IMF sees large financing needs
ISLAMABAD: The International Monetary Fund (IMF) said on Thursday that Pakistan’s external financing needs remain large but its foreign exchange reserves coverage is precarious at only 70% of the country’s short-term foreign debt.
In its Middle East and Central Asia Economic Outlook, the global lender highlighted the risks Islamabad was facing due to a thin foreign exchange cover for debt repayments. The report warned about the growing risk to Pakistani banks from a substantially large exposure to the government debt.
“External financing needs will remain large, and reserve coverage is forecast to remain precarious in several countries, averaging about 70% of short-term external debt in Egypt, Pakistan, and Tunisia,” stated the report released on Thursday.
Commenting on the government’s high gross financing needs, the IMF said that elevated public sector gross financing needs are still a significant challenge, which will reach “21% of GDP by 2024 for Pakistan” (or over Rs22 trillion).
It said that Pakistan’s external buffers improved due to bilateral and multilateral financial support but its “international reserve coverage is well below standard adequacy metrics”.
The central bank holds hardly $7.5 billion in foreign exchange reserves, which is equal to one and a half month of import cover and not sufficient to back external debt payments in this fiscal year.
The government had estimated the receipt of over $20 billion in foreign loans in the current fiscal year but now its internal estimates show a big hole, which will be reviewed by the IMF in the upcoming talks.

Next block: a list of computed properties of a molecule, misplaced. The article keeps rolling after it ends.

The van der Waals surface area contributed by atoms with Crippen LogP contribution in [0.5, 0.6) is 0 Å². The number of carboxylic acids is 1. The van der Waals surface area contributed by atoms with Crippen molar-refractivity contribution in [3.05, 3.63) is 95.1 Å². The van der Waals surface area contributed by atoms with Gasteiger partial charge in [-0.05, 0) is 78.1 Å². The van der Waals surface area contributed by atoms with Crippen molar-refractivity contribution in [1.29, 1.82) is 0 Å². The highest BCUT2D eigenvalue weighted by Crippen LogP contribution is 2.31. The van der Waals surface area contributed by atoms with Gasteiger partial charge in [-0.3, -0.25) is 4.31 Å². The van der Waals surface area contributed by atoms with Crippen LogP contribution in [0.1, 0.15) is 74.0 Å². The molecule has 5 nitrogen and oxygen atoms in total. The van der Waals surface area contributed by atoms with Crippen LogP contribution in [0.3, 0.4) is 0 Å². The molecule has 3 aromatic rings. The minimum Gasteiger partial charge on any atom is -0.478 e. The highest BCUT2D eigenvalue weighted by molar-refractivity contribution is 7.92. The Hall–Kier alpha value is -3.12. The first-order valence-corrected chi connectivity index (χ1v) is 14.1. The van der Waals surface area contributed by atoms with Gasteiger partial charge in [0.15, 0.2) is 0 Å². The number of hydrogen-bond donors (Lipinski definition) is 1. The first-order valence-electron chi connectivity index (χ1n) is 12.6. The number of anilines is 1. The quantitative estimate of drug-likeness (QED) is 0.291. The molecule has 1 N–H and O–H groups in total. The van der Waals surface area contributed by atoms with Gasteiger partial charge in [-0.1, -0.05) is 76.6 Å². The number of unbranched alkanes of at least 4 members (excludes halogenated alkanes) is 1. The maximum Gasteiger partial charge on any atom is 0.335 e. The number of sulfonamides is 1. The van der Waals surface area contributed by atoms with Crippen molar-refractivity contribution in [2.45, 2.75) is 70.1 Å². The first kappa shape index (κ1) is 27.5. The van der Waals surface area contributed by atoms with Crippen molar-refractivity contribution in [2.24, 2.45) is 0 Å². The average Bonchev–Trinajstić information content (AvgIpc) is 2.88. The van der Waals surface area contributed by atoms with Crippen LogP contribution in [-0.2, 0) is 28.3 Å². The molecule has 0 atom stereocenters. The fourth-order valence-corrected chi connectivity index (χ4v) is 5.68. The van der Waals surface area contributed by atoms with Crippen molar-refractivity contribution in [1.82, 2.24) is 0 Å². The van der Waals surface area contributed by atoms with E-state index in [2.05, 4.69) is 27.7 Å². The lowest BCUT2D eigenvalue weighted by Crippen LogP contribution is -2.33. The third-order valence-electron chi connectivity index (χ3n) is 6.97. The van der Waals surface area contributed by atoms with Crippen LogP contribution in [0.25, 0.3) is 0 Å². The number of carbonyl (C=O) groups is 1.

In what appears to be a paradoxical situation, the IMF said that Pakistan may still require further tightening of the monetary policy due to “elevated inflation”, an eventuality that will further increase banks’ lending to the government due to the increasing debt servicing cost.
“Inflation is forecast to peak in Pakistan in 2023 but it is foreseen to remain elevated in 2024”. As of July, year-over-year food inflation remained above 35% because of lagged impact of exchange rate devaluations on import prices, it added.
The central bank has set the interest rate at 22% and Additional Secretary Finance Amjad Mehmood said that a 1% increase in the rate adds Rs600 billion to the interest cost.
The Ministry of Finance has not yet clarified whether the Rs600 billion figure is correct, as earlier it had been estimated at Rs250 billion.
High rate impact
The IMF said that a prolonged period of higher interest rates could trigger adverse feedback loops between the sovereign and the banking sector. In Pakistan where banks hold high domestic sovereign debt, high government exposure to interest rate risk and worsening sovereign credit conditions could spill over to banks, it added.
The IMF is the second global institute after the World Bank that in the past one week has warned about risks to Pakistan’s banking system from high exposure to the government debt.
The World Bank stated that the banks’ nearly 75% balance sheets are now invested in the government debt.
The IMF suggested that due to higher exposure of banks to the government debt, Pakistan should consider ways to lessen the sovereign-bank nexus gradually, with a precondition that macroeconomic policies are also set appropriately.
“This could include imposing capital surcharges on banks’ sovereign bond holdings above certain thresholds, which can moderate the nexus in a way that increases resilience if phased-in appropriately,” said the report.
But it seems that Pakistan’s government is now hostage to the banks that got away with currency manipulation last year and the previous government could not impose fines or taxes on them. These banks also got lowered the additional taxation on lending to the federal government.
While sovereign spreads have generally narrowed since last March’s financial turmoil, as of August, they remain at distressed levels at more than 10% for Egypt, Pakistan, and Tunisia, said the IMF.
Commenting on economic growth prospects, the IMF said that growth in Pakistan is estimated to have contracted during fiscal year 2023 because of severe damage from widespread flooding in the second half of 2022, broad-based inflationary pressures, and import curbs.